Long COVID: What action should employers be taking?

July 28 2021

One of the ongoing concerns about the pandemic is Long COVID – a condition which involves long-term symptoms that can last for weeks or months after initially contracting the disease.

Also known as Post COVID-19 Syndrome and Long-tail COVID and it can affect an employee’s ability to work or cause them to take sickness absence.

Reports have shown that 90% of people who have had COVID report at least one symptom remaining nearly two months after becoming sick, and more than half say they still feel fatigued.

What can employers expect?

Long COVID symptoms can appear in many forms and there is no definitive list – it can vary from person to person, but the symptoms can include:

  • Extreme fatigue
  • Difficulty breathing or shortness of breath
  • Chest pain 
  • Tight chest
  • “brain fog” or trouble remembering things
  • Sleep difficulties
  • Heart palpitations
  • Dizziness
  • Pins and needles
  • Generalised aches and pains and joint pain
  • Anxiety
  • Ear problems including pain and ringing in your ears
  • Nausea
  • Diarrhoea
  • Stomach ache
  • Loss of appetites
  • Fever
  • Cough
  • Headaches
  • Sore throat
  • Rashes and hair loss
  • Changes to smell or taste
  • Runny nose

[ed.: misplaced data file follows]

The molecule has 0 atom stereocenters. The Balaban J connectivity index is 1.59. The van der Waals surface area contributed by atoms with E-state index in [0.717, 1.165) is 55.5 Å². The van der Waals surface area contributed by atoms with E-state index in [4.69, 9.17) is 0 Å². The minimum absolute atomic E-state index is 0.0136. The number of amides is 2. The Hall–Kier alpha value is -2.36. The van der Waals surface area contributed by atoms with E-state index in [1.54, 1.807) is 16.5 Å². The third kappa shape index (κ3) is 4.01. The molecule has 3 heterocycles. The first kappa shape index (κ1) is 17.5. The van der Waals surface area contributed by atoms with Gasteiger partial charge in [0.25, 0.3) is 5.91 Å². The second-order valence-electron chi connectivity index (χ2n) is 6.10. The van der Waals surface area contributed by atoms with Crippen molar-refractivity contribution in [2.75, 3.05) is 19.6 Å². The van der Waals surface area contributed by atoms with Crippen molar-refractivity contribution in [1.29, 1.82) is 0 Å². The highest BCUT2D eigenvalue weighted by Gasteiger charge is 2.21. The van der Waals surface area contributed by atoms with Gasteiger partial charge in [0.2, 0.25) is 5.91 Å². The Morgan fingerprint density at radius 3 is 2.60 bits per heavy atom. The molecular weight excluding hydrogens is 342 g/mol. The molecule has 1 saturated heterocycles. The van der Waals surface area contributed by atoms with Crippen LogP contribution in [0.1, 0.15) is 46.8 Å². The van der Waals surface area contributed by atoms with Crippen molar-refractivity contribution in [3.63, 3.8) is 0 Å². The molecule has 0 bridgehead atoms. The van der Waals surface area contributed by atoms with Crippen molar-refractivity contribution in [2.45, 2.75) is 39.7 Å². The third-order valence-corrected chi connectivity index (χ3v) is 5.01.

• Red eyes

Employees could be affected by any, or many, of the symptoms and they may also come and go.

Supporting your employees

If your employees are off for an extended period of time due to Long-COVID ensure they are not isolated and that you have a strategy in place to keep in touch and monitor the situation.

If you have employees who have previously been diagnosed with COVID and are still experiencing symptoms, they may benefit from Long Covid care as they prepare to return to work. 

Get an occupational health assessment which can look at how you can support an employee back into work, adapt their job role if needed and put strategies in place for any relevant ongoing support or care.

Occupational health specialists are keeping fully abreast of the latest developments in Long-COVID research and are able to provide employers with the right support as workplaces move forward following the pandemic.

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